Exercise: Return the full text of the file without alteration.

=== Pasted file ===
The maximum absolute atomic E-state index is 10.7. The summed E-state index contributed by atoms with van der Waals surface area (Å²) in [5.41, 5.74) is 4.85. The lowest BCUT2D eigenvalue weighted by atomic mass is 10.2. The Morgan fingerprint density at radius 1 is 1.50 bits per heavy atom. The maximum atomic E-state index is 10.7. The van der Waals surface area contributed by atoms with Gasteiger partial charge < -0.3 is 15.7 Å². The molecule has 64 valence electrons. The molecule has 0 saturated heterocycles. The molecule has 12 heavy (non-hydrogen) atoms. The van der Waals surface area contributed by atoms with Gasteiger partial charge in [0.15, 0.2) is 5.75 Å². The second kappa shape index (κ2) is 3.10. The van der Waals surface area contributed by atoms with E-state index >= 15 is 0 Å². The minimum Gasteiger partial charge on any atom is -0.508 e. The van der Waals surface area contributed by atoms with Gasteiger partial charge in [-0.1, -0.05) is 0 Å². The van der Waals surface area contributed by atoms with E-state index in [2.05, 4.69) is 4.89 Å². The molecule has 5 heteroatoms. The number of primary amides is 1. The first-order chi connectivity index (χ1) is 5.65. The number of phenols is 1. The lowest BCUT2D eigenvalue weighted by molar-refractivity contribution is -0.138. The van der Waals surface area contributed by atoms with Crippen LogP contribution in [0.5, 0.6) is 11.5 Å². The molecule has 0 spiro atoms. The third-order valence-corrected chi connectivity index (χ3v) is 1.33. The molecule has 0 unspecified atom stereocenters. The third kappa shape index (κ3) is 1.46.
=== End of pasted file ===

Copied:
The maximum absolute atomic E-state index is 10.7. The summed E-state index contributed by atoms with van der Waals surface area (Å²) in [5.41, 5.74) is 4.85. The lowest BCUT2D eigenvalue weighted by atomic mass is 10.2. The Morgan fingerprint density at radius 1 is 1.50 bits per heavy atom. The maximum atomic E-state index is 10.7. The van der Waals surface area contributed by atoms with Gasteiger partial charge < -0.3 is 15.7 Å². The molecule has 64 valence electrons. The molecule has 0 saturated heterocycles. The molecule has 12 heavy (non-hydrogen) atoms. The van der Waals surface area contributed by atoms with Gasteiger partial charge in [0.15, 0.2) is 5.75 Å². The second kappa shape index (κ2) is 3.10. The van der Waals surface area contributed by atoms with E-state index >= 15 is 0 Å². The minimum Gasteiger partial charge on any atom is -0.508 e. The van der Waals surface area contributed by atoms with Gasteiger partial charge in [-0.1, -0.05) is 0 Å². The van der Waals surface area contributed by atoms with E-state index in [2.05, 4.69) is 4.89 Å². The molecule has 5 heteroatoms. The number of primary amides is 1. The first-order chi connectivity index (χ1) is 5.65. The number of phenols is 1. The lowest BCUT2D eigenvalue weighted by molar-refractivity contribution is -0.138. The van der Waals surface area contributed by atoms with Crippen LogP contribution in [0.5, 0.6) is 11.5 Å². The molecule has 0 spiro atoms. The third-order valence-corrected chi connectivity index (χ3v) is 1.33. The molecule has 0 unspecified atom stereocenters. The third kappa shape index (κ3) is 1.46.